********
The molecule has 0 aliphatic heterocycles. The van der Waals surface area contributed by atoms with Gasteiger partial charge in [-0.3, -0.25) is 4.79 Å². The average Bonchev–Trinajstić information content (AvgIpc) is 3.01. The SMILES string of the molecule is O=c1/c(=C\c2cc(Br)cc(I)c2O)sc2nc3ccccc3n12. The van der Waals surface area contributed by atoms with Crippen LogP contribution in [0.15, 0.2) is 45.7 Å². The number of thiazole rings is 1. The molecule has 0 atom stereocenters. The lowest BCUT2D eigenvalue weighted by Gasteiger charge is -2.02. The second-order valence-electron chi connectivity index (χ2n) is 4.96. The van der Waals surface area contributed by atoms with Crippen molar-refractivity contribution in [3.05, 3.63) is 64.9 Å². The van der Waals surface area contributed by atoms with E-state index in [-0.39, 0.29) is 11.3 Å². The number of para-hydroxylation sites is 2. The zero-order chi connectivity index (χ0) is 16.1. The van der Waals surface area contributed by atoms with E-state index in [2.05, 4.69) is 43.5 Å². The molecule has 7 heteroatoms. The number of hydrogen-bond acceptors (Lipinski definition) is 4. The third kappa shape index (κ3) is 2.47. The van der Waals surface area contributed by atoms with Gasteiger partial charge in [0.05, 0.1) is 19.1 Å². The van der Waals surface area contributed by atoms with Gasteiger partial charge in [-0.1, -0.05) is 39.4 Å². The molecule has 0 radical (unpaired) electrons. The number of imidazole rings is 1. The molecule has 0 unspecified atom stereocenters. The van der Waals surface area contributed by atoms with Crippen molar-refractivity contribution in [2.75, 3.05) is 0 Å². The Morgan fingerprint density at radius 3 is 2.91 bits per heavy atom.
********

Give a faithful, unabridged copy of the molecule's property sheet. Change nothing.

The molecule has 0 aliphatic heterocycles. The van der Waals surface area contributed by atoms with Gasteiger partial charge in [-0.3, -0.25) is 4.79 Å². The average Bonchev–Trinajstić information content (AvgIpc) is 3.01. The SMILES string of the molecule is O=c1/c(=C\c2cc(Br)cc(I)c2O)sc2nc3ccccc3n12. The van der Waals surface area contributed by atoms with Crippen LogP contribution in [0.15, 0.2) is 45.7 Å². The number of thiazole rings is 1. The molecule has 0 atom stereocenters. The lowest BCUT2D eigenvalue weighted by Gasteiger charge is -2.02. The second-order valence-electron chi connectivity index (χ2n) is 4.96. The van der Waals surface area contributed by atoms with Crippen molar-refractivity contribution in [3.05, 3.63) is 64.9 Å². The van der Waals surface area contributed by atoms with E-state index in [-0.39, 0.29) is 11.3 Å². The number of para-hydroxylation sites is 2. The zero-order chi connectivity index (χ0) is 16.1. The van der Waals surface area contributed by atoms with E-state index in [2.05, 4.69) is 43.5 Å². The molecule has 7 heteroatoms. The number of hydrogen-bond acceptors (Lipinski definition) is 4. The third kappa shape index (κ3) is 2.47. The van der Waals surface area contributed by atoms with Gasteiger partial charge in [0.05, 0.1) is 19.1 Å². The van der Waals surface area contributed by atoms with Gasteiger partial charge in [-0.1, -0.05) is 39.4 Å². The molecule has 0 radical (unpaired) electrons. The number of imidazole rings is 1. The molecule has 0 unspecified atom stereocenters. The van der Waals surface area contributed by atoms with Crippen molar-refractivity contribution in [2.75, 3.05) is 0 Å². The Morgan fingerprint density at radius 3 is 2.91 bits per heavy atom.